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Colman McCarthy (born March 24, 1938 in Glen Head, New York), an American journalist, teacher, lecturer, pacifist, progressive, an anarchist and long-time peace activist, directs the Center for Teaching Peace in Washington, D.C. From 1969 to 1997, he wrote columns for The Washington Post. His topics ranged from politics, religion, health, and sports to education, poverty, and peacemaking. Washingtonian magazine called him “the liberal conscience of The Washington Post.” Smithsonian magazine said he is “a man of profound spiritual awareness.” He has written for The New Yorker, The Nation, The Progressive, The Atlantic, and Reader’s Digest. Since 1999, he has written biweekly columns for National Catholic Reporter.
Douglas Rushkoff has been an authority on the intersection of technology and culture since before the word “google” was anything more than baby talk. He predicted the coming centrality of the Internet (CYBERIA, 1992 – a book initially canceled by a publisher who feared the net would be over by the time it came out); he coined the terms “viral media” (MEDIA VIRUS, 1994) and “social currency” (Upside Magazine, 1996); he forecasted the collapse of the dotcom bubble (SXSW, 1997) and the most recent recession in a 2004 column that later became his book, LIFE INC; he even inspired today’s code literacy movement (PROGRAM OR BE PROGRAMMED, 2010). He is the author of a total of twelve bestsellers (translated to over thirty languages), the host of three award-winning documentaries, an award-winning educator and frequent media commentator.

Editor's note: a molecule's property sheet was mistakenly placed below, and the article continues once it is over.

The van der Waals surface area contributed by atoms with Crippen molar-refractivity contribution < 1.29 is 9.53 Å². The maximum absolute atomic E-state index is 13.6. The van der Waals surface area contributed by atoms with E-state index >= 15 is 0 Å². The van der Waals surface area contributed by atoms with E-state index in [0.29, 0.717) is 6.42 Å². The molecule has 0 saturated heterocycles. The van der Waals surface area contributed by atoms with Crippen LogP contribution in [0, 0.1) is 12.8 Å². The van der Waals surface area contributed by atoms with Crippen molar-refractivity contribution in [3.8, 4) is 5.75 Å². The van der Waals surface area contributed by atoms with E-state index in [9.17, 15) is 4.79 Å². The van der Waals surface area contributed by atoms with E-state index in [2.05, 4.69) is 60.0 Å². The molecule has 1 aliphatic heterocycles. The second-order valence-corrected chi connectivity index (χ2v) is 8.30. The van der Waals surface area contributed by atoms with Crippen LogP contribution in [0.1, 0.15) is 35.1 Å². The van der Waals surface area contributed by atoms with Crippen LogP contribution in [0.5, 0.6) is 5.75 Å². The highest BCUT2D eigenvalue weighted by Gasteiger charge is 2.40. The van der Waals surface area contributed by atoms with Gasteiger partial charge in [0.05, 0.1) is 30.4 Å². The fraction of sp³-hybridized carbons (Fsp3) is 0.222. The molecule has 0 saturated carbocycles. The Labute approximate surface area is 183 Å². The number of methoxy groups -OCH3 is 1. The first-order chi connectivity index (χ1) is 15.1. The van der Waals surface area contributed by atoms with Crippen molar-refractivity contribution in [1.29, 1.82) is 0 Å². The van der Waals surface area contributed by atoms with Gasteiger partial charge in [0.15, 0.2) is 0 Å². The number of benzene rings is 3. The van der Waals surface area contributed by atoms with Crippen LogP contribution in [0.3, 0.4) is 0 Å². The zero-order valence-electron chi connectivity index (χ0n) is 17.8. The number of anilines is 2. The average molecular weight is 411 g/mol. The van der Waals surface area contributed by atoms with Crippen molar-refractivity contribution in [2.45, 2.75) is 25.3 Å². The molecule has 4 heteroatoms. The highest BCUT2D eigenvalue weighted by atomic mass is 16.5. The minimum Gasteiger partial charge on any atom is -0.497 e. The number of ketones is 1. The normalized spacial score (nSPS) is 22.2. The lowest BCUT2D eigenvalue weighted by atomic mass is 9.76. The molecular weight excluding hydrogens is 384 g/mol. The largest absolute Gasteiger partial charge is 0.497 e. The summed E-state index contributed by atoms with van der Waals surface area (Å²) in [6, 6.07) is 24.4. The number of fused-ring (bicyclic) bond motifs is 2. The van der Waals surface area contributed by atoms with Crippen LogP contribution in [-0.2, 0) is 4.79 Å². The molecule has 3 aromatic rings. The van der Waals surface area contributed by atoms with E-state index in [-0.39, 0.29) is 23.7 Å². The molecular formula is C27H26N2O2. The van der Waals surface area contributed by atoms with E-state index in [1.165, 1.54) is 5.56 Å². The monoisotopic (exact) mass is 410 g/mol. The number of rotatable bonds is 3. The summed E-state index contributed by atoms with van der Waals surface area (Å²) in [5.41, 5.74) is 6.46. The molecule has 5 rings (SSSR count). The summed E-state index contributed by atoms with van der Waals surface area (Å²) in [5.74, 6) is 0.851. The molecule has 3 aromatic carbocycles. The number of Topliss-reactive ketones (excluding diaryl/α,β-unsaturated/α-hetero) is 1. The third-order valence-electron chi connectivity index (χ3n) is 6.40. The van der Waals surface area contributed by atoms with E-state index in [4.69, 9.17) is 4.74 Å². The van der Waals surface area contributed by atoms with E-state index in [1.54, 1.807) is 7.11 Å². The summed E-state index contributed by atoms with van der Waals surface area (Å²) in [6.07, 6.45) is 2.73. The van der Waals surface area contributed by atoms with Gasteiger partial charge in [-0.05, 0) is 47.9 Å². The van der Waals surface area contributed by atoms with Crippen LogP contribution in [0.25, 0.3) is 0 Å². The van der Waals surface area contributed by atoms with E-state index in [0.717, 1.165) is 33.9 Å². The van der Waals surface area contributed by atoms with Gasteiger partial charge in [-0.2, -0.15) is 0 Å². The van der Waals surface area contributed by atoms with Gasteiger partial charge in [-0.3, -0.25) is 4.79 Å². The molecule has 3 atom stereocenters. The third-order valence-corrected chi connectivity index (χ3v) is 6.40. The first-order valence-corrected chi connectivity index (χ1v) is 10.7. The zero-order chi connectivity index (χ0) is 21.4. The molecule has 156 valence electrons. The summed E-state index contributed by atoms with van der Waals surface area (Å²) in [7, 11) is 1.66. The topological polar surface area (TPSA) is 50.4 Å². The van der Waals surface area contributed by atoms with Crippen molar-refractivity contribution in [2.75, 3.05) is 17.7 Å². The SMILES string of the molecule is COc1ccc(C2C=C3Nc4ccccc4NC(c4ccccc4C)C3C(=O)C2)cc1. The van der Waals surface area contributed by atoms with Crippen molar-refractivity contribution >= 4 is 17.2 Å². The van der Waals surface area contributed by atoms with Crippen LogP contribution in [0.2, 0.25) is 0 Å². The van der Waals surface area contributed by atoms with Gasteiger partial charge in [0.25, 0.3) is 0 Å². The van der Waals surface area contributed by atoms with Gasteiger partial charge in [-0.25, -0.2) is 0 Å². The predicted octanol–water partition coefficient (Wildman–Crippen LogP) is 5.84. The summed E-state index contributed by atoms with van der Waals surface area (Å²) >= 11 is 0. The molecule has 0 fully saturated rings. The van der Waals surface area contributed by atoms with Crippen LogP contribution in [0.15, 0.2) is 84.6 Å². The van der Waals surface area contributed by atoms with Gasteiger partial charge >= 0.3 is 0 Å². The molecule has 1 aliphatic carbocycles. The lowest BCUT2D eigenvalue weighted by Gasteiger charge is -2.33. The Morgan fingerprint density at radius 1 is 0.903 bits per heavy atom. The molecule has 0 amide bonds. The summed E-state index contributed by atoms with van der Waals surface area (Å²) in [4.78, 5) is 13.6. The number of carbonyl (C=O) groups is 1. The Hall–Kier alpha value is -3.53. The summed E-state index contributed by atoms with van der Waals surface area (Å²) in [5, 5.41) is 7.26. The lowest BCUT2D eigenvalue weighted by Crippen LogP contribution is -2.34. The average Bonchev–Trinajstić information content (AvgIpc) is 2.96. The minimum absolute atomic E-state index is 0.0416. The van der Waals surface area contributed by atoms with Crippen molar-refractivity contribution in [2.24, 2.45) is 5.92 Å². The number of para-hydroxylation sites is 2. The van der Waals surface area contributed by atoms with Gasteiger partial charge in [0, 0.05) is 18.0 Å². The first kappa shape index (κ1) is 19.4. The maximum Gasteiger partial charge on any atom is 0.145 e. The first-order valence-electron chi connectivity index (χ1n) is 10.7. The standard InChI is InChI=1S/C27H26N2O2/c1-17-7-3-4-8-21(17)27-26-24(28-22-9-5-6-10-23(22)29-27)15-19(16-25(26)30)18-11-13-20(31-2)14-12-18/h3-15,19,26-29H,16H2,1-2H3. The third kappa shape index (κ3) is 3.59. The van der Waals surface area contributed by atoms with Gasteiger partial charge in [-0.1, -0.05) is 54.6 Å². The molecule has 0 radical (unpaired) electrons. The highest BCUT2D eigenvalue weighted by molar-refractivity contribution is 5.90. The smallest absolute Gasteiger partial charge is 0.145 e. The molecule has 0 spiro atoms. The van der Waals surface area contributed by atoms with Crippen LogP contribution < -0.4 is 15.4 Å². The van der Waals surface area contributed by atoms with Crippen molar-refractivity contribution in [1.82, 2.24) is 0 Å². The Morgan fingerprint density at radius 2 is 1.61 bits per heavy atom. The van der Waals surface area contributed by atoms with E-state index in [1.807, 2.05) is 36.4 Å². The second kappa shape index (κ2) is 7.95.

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John was born and raised in Upstate New York. A self-proclaimed Natural Philosopher and autodidact, he attained his undergraduate degree in History Education in 2007. Believing truth and authenticity are the only things worth pursuing, most of his days revolve around such aims.